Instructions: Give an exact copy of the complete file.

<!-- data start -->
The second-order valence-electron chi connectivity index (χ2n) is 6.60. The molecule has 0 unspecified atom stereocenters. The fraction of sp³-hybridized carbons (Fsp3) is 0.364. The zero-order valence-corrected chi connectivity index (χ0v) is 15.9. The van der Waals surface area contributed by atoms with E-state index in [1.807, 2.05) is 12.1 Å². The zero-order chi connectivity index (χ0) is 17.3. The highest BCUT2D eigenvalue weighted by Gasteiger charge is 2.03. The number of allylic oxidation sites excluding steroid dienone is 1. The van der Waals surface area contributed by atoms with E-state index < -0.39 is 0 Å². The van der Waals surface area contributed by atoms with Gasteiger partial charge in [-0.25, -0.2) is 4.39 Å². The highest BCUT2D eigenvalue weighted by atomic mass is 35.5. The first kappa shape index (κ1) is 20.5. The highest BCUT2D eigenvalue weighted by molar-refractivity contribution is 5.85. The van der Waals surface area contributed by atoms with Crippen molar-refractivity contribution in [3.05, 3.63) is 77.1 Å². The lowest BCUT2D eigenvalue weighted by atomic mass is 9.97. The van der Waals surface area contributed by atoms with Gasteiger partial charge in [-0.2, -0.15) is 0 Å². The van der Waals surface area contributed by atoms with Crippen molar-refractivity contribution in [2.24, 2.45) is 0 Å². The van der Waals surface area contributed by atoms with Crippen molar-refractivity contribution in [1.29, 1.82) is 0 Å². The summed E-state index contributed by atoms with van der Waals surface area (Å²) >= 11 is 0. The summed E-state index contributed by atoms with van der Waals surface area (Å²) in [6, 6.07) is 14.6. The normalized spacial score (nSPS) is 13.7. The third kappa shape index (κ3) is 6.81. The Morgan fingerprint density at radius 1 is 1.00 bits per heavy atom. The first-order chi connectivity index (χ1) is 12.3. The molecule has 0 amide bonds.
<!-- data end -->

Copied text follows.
The second-order valence-electron chi connectivity index (χ2n) is 6.60. The molecule has 0 unspecified atom stereocenters. The fraction of sp³-hybridized carbons (Fsp3) is 0.364. The zero-order valence-corrected chi connectivity index (χ0v) is 15.9. The van der Waals surface area contributed by atoms with E-state index in [1.807, 2.05) is 12.1 Å². The zero-order chi connectivity index (χ0) is 17.3. The highest BCUT2D eigenvalue weighted by Gasteiger charge is 2.03. The number of allylic oxidation sites excluding steroid dienone is 1. The van der Waals surface area contributed by atoms with E-state index < -0.39 is 0 Å². The van der Waals surface area contributed by atoms with Gasteiger partial charge in [-0.25, -0.2) is 4.39 Å². The highest BCUT2D eigenvalue weighted by atomic mass is 35.5. The first kappa shape index (κ1) is 20.5. The highest BCUT2D eigenvalue weighted by molar-refractivity contribution is 5.85. The van der Waals surface area contributed by atoms with Crippen molar-refractivity contribution in [3.05, 3.63) is 77.1 Å². The lowest BCUT2D eigenvalue weighted by atomic mass is 9.97. The van der Waals surface area contributed by atoms with Gasteiger partial charge in [-0.2, -0.15) is 0 Å². The van der Waals surface area contributed by atoms with Crippen molar-refractivity contribution in [2.24, 2.45) is 0 Å². The van der Waals surface area contributed by atoms with Crippen molar-refractivity contribution in [1.29, 1.82) is 0 Å². The summed E-state index contributed by atoms with van der Waals surface area (Å²) >= 11 is 0. The summed E-state index contributed by atoms with van der Waals surface area (Å²) in [6, 6.07) is 14.6. The normalized spacial score (nSPS) is 13.7. The third kappa shape index (κ3) is 6.81. The Morgan fingerprint density at radius 1 is 1.00 bits per heavy atom. The first-order chi connectivity index (χ1) is 12.3. The molecule has 0 amide bonds.